But also, make sure you can get in contact with a local (or international/online) LGBT organisation that can link you up with other people who feel alone. Chat to the welfare reps from the LGBTQ+ Society, or someone from your college who you know is out and friendly. I really hope things get better for you, and I hope to see you in Oxford again soon!

All my love,

Bronwyn

 

Dear auntie I keep walking into things and I’m constantly covered in bruises how can I stop being so clumsy??????

Hello, you bruised little peach, you!

Wish I could change, cause I’m like this too.

Worst bit is, you always see it after you’ve walked into it. Sometimes it would be less cruel just to not know that you whacked your shins off your bike pedals for the fourth day running. Like, “ouchie, oh well!” Not “Aaghh [email protected]*K!!! Bloody stupid bike god every single time I do this ow ow ow”. I really hope the other people at my college getting their bikes out aren’t scared of me – they definitely aren’t intimated by me, a five-foot-four chubby girl wearing a woolen husky hat, but fear can come from other places.

Maybe the only real piece of advice I can truly give here is something I recently read in Time Surfing by Paul Loomans (there’s a few copies left in The Bookstop for £3 – not spon, just like a bargain) which is – when you start a new activity, however small, name it in your head. Like, ‘I am walking down the stairs… I am walking to the bike racks… I am unlocking my bike,’ etc etc. I sometimes have the tendency to be so stuck in my own world that I don’t notice the vast, rich world around me, deathly bike pedals and all. It’s worth a try to be a little more aware of our surroundings, if only to save ourselves from a few bruises.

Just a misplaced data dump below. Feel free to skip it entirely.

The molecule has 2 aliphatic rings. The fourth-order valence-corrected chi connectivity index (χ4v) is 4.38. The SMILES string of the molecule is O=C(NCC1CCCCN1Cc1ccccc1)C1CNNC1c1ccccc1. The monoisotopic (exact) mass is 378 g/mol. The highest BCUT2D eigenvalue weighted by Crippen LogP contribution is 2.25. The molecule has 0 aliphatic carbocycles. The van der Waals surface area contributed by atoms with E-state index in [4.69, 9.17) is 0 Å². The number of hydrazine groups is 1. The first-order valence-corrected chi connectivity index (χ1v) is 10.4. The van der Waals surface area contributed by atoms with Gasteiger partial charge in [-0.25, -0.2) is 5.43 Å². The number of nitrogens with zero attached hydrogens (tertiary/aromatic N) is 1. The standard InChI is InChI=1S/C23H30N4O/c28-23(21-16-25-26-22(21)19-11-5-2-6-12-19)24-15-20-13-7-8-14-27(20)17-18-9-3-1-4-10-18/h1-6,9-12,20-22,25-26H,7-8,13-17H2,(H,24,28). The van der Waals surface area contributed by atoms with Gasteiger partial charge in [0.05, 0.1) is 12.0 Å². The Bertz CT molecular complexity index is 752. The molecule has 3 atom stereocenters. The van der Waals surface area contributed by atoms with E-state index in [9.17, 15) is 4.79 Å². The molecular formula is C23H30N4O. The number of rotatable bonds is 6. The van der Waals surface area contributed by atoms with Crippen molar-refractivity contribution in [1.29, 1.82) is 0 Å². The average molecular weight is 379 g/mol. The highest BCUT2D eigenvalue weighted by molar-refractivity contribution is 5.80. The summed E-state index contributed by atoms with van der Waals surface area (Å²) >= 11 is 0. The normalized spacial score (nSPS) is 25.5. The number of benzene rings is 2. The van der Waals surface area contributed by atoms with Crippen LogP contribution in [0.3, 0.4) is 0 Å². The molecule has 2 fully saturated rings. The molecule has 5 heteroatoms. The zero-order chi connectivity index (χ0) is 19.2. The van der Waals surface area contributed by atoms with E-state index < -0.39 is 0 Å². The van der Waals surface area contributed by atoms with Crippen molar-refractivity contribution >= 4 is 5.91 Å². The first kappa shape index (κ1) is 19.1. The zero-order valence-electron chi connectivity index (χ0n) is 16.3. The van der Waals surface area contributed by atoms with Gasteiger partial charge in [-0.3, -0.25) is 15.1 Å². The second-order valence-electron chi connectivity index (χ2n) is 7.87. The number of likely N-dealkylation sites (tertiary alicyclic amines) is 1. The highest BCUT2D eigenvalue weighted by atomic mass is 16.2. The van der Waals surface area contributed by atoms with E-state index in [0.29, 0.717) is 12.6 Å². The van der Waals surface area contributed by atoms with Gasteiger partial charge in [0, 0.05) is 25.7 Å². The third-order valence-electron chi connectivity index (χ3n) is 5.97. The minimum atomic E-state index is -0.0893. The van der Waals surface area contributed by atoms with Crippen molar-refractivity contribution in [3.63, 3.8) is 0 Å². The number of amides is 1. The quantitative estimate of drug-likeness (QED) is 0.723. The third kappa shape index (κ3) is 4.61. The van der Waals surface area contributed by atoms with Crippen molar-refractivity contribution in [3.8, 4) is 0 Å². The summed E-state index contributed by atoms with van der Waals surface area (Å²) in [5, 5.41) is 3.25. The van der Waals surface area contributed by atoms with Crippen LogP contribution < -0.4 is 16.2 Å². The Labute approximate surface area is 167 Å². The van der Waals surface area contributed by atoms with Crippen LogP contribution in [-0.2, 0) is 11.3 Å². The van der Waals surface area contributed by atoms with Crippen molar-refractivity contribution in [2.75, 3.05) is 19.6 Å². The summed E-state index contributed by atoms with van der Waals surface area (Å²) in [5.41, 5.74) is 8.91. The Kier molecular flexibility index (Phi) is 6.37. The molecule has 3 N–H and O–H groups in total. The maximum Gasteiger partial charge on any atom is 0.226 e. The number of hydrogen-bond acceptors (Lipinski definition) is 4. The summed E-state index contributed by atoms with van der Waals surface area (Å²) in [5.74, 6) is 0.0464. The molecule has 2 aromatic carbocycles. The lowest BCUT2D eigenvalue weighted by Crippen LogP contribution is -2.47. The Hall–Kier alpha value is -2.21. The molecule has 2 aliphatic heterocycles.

Love, Bronwyn

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That’s it for this week, a bit shorter than usual as both I and all my mates have deadlines, so I’m just keeping us all on-track. Speaking of on-track – what are you doing, still reading this little bit at the end? Get on with that thing you’re meant to be doing. No, not checking your emails, or sending over the pictures from last week’s bop. That thing, with the big ‘X’ on the calendar, and the big bunch of academics you imagine are sat behind a table, impatiently tapping their feet and checking their watches, waiting for your work? Go on, then, back to it.

Got a problem? Hard to describe? Are you lonely? Filled with regret? Do you lie awake at night, pondering the logical inconsistencies of the 2007 direct-to-dvd movie ‘Bratz: Fashion Pixiez’? Do you really still think about how Olivia didn’t invite you to her birthday party in Year 9, right after you had invited her to yours? Are you constipated? Submit your question HERE! Or if you’re seeing this in print, you can’t click the link. Just yell your question out your window at 3am on a Thursday. I will hear it in my dreams, and send you a dream-message back.